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  • End of life kidney failure



    1 reply

    Hello all, I've just joined this forum. My mother (85) has been told by her GP that after recent blood tests her kidney function has reached a critically low level. For the last 8 weeks I have been living with my parents - my father is bed-ridden - and looking after them during the Covid crisis. On Friday the GP sent my mother to hospital to try and improve her condition but the doctor there said that they could not do anything other than change the balance of her medication, and he sent her home again. 

    It is obvious that we are reaching an end of life situation. I do not want my mother to spend her last times either in hospital or in a care home, but I am worried that I don't really know what to anticipate as her condition worsens. I would be grateful for anyone on here to be able to tell me what sort of state my mother is likely to get into in terms of fatigue, level of pain, mental capacity etc as a result of her kidneys failing. Currently she is operating on just 15% of one kidney.

    Also, what home care help is available? Her GP told me a few weeks ago that during the Covid crisis one option is for NHS nurses to visit homes to do the same job they would do if the patient was in hospital. Does anyone have any experience of that?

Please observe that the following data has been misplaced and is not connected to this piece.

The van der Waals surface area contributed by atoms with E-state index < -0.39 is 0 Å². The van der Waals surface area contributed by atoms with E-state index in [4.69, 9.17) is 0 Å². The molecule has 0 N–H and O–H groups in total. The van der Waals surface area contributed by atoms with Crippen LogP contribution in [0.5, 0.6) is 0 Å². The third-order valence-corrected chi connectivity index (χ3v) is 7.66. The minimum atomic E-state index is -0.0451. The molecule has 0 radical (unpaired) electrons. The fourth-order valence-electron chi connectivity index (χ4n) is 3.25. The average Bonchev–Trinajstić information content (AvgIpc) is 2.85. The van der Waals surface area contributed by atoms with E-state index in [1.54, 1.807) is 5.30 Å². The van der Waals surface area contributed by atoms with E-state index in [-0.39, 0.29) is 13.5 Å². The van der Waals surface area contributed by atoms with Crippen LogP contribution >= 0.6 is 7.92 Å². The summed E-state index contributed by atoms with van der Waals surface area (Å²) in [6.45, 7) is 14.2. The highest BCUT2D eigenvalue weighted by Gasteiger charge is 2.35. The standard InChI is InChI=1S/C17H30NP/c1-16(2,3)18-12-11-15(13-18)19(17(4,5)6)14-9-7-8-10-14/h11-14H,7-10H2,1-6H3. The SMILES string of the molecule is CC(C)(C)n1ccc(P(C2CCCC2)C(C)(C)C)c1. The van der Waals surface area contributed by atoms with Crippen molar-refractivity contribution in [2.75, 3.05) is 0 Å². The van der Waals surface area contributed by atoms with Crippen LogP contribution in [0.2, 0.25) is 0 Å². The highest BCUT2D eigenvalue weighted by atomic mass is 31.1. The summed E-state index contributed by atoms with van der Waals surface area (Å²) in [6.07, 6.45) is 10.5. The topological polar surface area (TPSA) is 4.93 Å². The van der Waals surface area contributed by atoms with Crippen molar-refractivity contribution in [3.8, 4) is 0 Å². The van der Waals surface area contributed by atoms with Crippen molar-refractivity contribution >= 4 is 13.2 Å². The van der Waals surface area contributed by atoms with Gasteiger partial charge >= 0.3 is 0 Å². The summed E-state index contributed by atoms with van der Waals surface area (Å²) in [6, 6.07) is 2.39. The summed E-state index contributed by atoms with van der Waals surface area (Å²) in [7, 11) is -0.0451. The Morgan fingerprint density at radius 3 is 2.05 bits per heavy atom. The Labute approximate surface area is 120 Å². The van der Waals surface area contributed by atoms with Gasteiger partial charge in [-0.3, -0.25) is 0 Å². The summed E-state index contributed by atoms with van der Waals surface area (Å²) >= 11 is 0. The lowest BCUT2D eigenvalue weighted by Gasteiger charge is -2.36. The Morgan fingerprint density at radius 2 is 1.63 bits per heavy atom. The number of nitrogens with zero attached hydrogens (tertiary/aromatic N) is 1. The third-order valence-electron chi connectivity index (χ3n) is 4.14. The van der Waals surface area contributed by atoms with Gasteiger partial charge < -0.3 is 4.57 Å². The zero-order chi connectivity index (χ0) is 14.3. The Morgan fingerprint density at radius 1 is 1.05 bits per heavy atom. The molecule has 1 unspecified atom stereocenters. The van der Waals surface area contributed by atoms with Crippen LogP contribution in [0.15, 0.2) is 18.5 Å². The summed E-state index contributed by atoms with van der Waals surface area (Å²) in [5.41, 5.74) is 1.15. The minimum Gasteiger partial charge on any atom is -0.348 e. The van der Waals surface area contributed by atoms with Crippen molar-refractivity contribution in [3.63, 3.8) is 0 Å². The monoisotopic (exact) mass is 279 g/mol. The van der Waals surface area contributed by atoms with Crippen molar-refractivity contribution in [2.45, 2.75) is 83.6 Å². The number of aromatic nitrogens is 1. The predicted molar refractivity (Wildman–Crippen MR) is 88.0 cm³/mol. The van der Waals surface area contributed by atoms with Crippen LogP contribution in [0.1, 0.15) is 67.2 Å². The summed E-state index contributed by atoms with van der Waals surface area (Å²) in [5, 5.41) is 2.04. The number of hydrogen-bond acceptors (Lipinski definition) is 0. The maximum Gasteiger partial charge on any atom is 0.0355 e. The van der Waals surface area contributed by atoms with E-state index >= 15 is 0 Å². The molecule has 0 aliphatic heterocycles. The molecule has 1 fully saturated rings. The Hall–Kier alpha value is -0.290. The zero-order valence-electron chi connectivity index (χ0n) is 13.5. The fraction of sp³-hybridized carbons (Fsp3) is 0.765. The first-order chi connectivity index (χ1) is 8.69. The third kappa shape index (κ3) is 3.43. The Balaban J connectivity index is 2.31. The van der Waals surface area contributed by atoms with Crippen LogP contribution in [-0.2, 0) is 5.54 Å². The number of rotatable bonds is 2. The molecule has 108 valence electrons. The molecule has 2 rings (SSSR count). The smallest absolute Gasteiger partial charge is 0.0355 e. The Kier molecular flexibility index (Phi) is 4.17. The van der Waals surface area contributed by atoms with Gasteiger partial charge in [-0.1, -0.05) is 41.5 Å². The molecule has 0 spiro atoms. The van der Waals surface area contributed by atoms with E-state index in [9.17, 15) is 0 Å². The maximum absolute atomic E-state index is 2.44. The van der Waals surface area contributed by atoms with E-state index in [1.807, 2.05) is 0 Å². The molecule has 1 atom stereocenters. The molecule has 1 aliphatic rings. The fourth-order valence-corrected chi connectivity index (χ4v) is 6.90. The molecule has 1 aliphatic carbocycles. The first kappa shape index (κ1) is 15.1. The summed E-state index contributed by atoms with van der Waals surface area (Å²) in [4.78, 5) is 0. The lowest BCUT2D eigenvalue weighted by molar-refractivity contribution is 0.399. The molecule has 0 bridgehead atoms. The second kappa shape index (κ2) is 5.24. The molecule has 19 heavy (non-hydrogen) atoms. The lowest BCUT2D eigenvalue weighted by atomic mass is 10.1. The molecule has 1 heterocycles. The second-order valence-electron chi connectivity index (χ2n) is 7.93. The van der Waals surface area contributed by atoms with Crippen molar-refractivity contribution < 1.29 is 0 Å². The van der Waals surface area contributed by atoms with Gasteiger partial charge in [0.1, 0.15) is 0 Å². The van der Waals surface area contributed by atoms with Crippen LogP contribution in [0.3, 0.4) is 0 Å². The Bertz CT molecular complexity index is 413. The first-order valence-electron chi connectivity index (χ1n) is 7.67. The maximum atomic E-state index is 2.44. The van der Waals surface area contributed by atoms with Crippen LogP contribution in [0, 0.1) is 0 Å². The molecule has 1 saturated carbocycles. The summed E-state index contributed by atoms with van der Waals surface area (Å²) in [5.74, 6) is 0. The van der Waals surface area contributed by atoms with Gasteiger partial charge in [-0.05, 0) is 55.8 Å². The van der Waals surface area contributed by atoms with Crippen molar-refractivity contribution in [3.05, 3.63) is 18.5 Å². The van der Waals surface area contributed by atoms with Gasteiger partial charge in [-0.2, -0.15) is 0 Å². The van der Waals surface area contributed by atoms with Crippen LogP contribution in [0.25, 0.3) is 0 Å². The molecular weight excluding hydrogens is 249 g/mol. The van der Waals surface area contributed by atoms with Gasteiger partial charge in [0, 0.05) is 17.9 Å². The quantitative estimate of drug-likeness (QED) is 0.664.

I'd be grateful for any information or advice.

    Thank you.

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  • Hannah11

    Hello SimonP, welcome to the Online Community. I’m sorry to read about your parents and all that you are experiencing.


    More and more people are deciding to care for their loved ones at home rather than opting for a care home or hospital. I can share some general signs that a loved one is nearing end of life, but this can differ from patient to patient. You may find that you mum might experience some of these signs:

                  Weak or tired

                  Less able to talk

                  Lose interest in things

                  Eat and drink less

                  Lose weight & muscle

                  Breathlessness or noisy breathing



                  Being confused/delirious


                  Loss of mobility

                  Skin colour can change

                  Hands, feet, nose, ears can become colder

                  Feel cold to touch

                  Blue lips


    GP’s and District nurse are still able to provide care for patients within their home. You may find that other organisations are still able to offer support within the home too. Your GP may be able to make you aware of these and make any referrals for you.


    We’re here for you if you have any more questions or if you need to talk.


    Take care

    Hannah – Support Line Officer

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